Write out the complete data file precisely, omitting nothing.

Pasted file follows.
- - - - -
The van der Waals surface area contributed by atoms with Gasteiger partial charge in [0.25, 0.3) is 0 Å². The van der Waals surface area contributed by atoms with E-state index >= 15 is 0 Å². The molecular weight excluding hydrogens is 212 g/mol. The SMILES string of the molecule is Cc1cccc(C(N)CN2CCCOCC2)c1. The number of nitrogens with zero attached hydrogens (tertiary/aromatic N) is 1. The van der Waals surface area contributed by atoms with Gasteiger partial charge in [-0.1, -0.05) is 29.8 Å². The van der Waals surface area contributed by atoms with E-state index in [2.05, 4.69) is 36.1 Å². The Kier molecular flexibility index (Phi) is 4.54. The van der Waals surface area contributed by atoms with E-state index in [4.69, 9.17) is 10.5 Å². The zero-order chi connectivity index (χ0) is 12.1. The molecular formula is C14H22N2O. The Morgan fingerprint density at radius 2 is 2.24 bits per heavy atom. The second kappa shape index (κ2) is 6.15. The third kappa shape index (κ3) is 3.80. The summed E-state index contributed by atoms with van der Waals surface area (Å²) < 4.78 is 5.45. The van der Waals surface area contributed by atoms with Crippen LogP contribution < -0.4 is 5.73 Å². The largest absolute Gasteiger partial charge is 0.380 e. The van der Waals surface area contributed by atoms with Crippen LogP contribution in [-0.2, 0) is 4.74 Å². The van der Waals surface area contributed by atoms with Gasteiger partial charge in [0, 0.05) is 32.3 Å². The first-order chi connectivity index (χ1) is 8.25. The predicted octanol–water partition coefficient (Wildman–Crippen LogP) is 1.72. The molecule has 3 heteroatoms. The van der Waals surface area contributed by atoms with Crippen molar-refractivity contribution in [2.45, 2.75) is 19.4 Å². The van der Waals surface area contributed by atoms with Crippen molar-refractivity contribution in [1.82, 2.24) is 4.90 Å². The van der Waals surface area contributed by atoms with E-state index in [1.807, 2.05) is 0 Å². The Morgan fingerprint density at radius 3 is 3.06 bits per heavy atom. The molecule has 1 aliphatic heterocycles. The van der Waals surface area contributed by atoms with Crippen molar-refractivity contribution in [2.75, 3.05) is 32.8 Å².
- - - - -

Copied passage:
The van der Waals surface area contributed by atoms with Gasteiger partial charge in [0.25, 0.3) is 0 Å². The van der Waals surface area contributed by atoms with E-state index >= 15 is 0 Å². The molecular weight excluding hydrogens is 212 g/mol. The SMILES string of the molecule is Cc1cccc(C(N)CN2CCCOCC2)c1. The number of nitrogens with zero attached hydrogens (tertiary/aromatic N) is 1. The van der Waals surface area contributed by atoms with Gasteiger partial charge in [-0.1, -0.05) is 29.8 Å². The van der Waals surface area contributed by atoms with E-state index in [2.05, 4.69) is 36.1 Å². The Kier molecular flexibility index (Phi) is 4.54. The van der Waals surface area contributed by atoms with E-state index in [4.69, 9.17) is 10.5 Å². The zero-order chi connectivity index (χ0) is 12.1. The molecular formula is C14H22N2O. The Morgan fingerprint density at radius 2 is 2.24 bits per heavy atom. The second kappa shape index (κ2) is 6.15. The third kappa shape index (κ3) is 3.80. The summed E-state index contributed by atoms with van der Waals surface area (Å²) < 4.78 is 5.45. The van der Waals surface area contributed by atoms with Crippen LogP contribution < -0.4 is 5.73 Å². The largest absolute Gasteiger partial charge is 0.380 e. The van der Waals surface area contributed by atoms with Crippen LogP contribution in [-0.2, 0) is 4.74 Å². The van der Waals surface area contributed by atoms with Gasteiger partial charge in [0, 0.05) is 32.3 Å². The first-order chi connectivity index (χ1) is 8.25. The predicted octanol–water partition coefficient (Wildman–Crippen LogP) is 1.72. The molecule has 3 heteroatoms. The van der Waals surface area contributed by atoms with Crippen molar-refractivity contribution in [2.45, 2.75) is 19.4 Å². The van der Waals surface area contributed by atoms with Crippen molar-refractivity contribution in [1.82, 2.24) is 4.90 Å². The van der Waals surface area contributed by atoms with E-state index in [1.807, 2.05) is 0 Å². The Morgan fingerprint density at radius 3 is 3.06 bits per heavy atom. The molecule has 1 aliphatic heterocycles. The van der Waals surface area contributed by atoms with Crippen molar-refractivity contribution in [2.75, 3.05) is 32.8 Å².